United States: It May Be Time To Tune Up Your Connecticut LLC Operating Agreement

As Day Pitney reported a year ago, the new Connecticut Uniform Limited Liability Company Act (New Act) is poised to replace the existing Connecticut Limited Liability Company Act (Old Act) effective July 1. Last year, we highlighted some of the changes made in the New Act and encouraged clients to review their limited liability company operating agreements (LLC agreements) with us to determine whether any modifications were warranted. In this Alert, we consider some of the issues that may arise in the course of such a review.

Overview

The New Act was written to minimize the number of changes an existing Connecticut LLC might have to make to an existing LLC agreement. The discussion below points out what we believe are some common drafting issues. Provisions can vary significantly among operating agreements, so LLC managers and members are advised to consult with counsel.

New Terminology

The New Act changes some of the defined terms for LLCs. For example, the LLC's "articles of organization" will now be called the "certificate of organization." By themselves, such changes in terminology do not warrant an amendment to an operating agreement. In fact, the New Act accounts for this by providing that for an LLC formed prior to July 1, its "articles of organization" are deemed to be its "certificate of organization."[1]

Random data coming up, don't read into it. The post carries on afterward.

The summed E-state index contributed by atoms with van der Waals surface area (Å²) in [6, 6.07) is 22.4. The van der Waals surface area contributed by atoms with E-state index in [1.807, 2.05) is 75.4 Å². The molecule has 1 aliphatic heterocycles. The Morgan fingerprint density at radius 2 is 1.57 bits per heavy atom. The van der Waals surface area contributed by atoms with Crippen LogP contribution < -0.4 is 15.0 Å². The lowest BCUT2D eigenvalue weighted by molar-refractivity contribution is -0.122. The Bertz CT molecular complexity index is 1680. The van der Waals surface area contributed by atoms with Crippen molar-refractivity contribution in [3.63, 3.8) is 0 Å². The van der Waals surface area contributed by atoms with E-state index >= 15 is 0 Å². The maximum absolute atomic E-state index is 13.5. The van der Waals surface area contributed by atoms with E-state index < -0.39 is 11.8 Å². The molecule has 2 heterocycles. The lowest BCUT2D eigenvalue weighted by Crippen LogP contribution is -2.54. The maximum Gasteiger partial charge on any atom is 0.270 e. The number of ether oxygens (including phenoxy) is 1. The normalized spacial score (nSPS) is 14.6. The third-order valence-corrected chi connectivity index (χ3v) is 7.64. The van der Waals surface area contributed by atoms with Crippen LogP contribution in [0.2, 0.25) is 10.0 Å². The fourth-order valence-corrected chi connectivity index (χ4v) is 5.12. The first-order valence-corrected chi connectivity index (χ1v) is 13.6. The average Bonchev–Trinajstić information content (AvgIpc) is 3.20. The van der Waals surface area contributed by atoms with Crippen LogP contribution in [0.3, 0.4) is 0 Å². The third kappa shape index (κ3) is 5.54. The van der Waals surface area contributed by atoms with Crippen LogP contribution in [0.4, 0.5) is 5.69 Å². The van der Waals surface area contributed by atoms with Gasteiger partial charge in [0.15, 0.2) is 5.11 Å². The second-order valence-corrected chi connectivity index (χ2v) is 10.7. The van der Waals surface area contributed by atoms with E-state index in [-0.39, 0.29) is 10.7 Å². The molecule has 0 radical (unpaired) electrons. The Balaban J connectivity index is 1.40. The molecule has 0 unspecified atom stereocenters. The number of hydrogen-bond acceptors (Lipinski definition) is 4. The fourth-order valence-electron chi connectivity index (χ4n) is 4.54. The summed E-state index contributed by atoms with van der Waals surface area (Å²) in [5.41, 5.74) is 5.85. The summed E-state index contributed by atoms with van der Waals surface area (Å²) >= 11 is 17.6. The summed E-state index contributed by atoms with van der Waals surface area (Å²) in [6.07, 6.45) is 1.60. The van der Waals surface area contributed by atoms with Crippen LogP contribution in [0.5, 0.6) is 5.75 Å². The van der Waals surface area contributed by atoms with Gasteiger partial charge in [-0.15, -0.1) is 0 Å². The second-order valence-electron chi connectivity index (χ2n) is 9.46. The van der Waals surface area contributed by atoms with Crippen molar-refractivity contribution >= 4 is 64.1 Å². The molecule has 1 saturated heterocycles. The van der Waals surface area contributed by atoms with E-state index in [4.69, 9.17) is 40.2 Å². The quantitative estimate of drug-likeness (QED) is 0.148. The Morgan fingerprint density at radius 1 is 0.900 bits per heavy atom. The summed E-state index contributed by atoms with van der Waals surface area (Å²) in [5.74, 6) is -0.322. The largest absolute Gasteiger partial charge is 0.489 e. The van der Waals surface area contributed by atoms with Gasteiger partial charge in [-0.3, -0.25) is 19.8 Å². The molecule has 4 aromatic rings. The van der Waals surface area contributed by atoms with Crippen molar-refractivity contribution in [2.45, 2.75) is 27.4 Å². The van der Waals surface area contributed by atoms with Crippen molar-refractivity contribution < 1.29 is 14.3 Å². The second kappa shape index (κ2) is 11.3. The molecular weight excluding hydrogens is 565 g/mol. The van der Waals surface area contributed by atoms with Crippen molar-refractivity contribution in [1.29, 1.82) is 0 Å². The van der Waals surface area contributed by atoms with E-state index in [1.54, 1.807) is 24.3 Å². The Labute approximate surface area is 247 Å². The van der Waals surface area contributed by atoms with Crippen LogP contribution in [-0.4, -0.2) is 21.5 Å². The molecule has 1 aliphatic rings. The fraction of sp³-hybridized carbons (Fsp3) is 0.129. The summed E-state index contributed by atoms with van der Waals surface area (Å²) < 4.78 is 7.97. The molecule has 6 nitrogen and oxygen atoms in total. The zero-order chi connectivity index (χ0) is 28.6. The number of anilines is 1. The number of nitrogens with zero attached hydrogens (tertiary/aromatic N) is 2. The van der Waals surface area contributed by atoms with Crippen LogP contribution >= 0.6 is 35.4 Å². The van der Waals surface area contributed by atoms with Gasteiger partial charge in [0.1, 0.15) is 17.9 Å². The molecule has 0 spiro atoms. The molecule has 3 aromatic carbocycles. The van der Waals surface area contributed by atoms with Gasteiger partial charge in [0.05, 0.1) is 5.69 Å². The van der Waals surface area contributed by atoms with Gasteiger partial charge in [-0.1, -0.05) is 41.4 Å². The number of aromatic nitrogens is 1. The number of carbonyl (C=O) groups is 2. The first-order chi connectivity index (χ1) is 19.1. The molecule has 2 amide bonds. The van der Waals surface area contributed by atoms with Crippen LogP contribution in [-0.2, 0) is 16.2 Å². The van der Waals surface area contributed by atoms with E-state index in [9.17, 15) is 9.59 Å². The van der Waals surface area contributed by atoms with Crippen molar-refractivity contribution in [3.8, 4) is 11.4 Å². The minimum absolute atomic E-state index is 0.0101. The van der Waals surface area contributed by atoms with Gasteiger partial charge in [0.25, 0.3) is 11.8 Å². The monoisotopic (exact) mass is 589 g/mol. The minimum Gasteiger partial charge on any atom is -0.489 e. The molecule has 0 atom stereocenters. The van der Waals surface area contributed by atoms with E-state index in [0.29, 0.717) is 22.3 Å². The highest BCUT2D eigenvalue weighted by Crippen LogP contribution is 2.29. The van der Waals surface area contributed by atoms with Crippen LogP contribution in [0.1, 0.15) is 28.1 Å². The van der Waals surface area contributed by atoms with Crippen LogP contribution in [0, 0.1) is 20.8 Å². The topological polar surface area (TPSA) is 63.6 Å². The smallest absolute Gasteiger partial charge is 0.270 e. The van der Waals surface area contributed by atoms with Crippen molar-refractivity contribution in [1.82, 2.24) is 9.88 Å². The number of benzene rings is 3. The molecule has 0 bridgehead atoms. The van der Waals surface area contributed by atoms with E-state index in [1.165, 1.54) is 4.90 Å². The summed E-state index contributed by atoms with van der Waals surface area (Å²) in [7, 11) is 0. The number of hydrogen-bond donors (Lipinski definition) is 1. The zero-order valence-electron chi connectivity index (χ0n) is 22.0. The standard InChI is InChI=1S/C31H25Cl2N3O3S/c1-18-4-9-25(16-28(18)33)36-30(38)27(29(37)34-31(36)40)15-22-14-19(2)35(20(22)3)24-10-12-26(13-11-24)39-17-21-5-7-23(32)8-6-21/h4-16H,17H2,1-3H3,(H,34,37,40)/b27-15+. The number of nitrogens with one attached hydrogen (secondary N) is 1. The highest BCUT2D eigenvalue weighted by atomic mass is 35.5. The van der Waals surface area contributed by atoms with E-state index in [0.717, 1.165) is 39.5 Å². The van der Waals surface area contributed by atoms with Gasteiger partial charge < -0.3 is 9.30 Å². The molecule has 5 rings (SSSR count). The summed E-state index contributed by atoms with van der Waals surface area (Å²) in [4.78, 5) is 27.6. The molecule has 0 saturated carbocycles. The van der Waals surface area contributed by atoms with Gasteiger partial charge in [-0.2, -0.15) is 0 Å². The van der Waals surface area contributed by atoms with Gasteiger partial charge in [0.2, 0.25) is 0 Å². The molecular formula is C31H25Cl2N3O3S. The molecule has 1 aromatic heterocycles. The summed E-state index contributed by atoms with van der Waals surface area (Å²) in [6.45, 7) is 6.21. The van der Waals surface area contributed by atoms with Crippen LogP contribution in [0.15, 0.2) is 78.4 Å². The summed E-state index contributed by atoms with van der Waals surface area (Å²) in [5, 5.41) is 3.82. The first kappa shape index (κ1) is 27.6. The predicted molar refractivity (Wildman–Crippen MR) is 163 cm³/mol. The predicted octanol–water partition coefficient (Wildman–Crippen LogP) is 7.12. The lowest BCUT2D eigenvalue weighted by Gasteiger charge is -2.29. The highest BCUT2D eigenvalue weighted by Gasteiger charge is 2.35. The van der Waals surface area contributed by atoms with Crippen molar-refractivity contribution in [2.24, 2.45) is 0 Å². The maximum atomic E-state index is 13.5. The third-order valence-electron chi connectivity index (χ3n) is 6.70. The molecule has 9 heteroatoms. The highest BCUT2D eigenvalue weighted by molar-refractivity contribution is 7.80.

Beware of New Gap-Fillers

The New Act does not automatically account for all such changes, however. In areas where an operating agreement is silent, the New Act provides default provisions that will act as "gap-fillers." The question for existing LLCs is whether such filler provisions will be consistent with the managers' and members' expectations where New Act provisions diverge from those of the Old Act. For example, under the Old Act, if an operating agreement was silent on the vote of members required to admit a new member, the vote of a majority in interest of current members is required. Under the New Act, the default vote is unanimous consent of the members. Consequently, if the members want to retain the majority-in-interest vote, the operating agreement will need to be amended.

Another example is the vote required to amend the operating agreement. The Old Act requires the approval of two-thirds in interest of the members for an amendment, if the operating agreement is silent, whereas the New Act requires unanimous member approval.

An important area of change is the default rules on standards of conduct for members and managers. The New Act spells out the fiduciary duties of loyalty and care owed by a member and a manager to the LLC and its other members.[2] However, the New Act also provides that so long as it is not "manifestly unreasonable" an operating agreement may (i) alter or eliminate certain aspects of the duty of loyalty, (ii) identify specific behaviors that do not violate the duty of loyalty, (iii) alter but not eliminate the duty of care and (iv) alter or eliminate any other fiduciary duty.[3] The ultimate arbiter of what is "manifestly unreasonable" is the Connecticut courts.[4] Members and managers of Connecticut LLCs should consider with counsel the merits of modifying or eliminating these fiduciary duties to the maximum extent permitted.

The gap-filler provision for making distributions also makes an important change. Unless the operating agreement provides otherwise, the New Act requires that distributions be made to the members based on their capital contributions, rather than percentage ownership. This could be significant if, for example, one member receives an LLC interest as "sweat equity" and another contributes cash or property.[5]

Prohibited Terms Under the New Act